Engineering an Olympian: Matt Fallon’s Journey from Penn to Paris

Matt Fallon high-fives Leon Marchand after the 200-yard breaststroke at the 2024 NCAA Championships
Fallon at the 2024 NCAA Championships (Tyler Kaput/IUPUI Athletics)

This week, more than 1,000 of the country’s best swimmers have gathered in Indianapolis, the site of the U.S. Olympic Trials. Only 56 of them will make the Olympic team.

One of them may be Matthew “Matt” Fallon, a rising senior in Computer and Information Science, who also studies at Wharton. “I think Matt has a great chance to make the Olympic team,” says Mike Schnur, Lou and Rene Kozloff Head Coach of Swimming at Penn.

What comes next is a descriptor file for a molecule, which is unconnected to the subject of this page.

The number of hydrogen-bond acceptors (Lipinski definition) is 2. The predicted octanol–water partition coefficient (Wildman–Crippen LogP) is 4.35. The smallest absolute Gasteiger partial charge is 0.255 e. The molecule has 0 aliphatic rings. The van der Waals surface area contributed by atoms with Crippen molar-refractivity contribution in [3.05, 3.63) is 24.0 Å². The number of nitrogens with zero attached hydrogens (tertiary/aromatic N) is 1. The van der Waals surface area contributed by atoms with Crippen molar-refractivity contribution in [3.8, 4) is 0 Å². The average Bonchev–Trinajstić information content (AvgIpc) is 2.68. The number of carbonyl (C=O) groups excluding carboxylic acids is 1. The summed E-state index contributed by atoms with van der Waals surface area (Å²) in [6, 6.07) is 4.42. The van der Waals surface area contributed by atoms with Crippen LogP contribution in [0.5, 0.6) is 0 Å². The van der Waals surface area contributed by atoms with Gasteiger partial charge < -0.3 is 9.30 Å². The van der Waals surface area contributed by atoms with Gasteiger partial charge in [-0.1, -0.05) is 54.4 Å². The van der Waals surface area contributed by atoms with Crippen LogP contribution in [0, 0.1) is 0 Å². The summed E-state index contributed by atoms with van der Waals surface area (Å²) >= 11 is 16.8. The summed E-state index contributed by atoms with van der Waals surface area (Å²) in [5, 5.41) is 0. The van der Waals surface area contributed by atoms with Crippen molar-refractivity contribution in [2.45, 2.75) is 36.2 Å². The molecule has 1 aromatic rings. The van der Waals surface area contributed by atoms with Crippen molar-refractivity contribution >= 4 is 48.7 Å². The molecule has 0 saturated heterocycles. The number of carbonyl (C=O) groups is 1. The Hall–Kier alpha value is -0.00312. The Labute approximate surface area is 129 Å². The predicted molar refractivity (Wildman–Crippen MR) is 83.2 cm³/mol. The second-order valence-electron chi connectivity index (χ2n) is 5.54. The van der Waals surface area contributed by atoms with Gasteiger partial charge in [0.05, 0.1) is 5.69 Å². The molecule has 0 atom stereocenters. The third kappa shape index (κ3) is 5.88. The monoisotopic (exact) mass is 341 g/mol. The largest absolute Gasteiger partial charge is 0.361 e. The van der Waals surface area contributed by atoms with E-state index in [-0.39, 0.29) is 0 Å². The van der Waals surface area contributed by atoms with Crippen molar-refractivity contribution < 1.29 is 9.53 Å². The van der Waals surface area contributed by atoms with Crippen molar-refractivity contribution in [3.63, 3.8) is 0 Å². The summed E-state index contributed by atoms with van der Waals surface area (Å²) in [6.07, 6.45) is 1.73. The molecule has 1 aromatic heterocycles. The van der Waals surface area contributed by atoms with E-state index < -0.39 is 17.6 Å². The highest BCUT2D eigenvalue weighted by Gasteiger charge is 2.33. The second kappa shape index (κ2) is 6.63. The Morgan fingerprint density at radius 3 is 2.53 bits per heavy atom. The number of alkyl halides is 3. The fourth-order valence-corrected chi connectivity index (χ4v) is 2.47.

Last year, at the World Aquatics Championships, in Fukuoka, Japan, Fallon won a bronze medal in the 200-meter breaststroke, becoming the first Quaker to medal at the event.

This year, Fallon took second in the 200-yard breaststroke at the NCAA Championships, behind only Léon Marchand, the French swimmer widely viewed as the successor to Michael Phelps. (Fallon later beat Marchand in the same event at the TYR Pro Swim Series in Austin, Texas.)

At the Trials, Fallon will contest both the 100- and 200-meter breaststroke, events in which he is ranked No. 10 and No. 1, respectively. “It would definitely be a culmination of everything I’ve done in my swimming career so far,” says Fallon of making the team.

Watch the video below to learn how data informs Fallon’s approach to swimming, and how his rigorous engineering coursework overlaps with his success in the pool.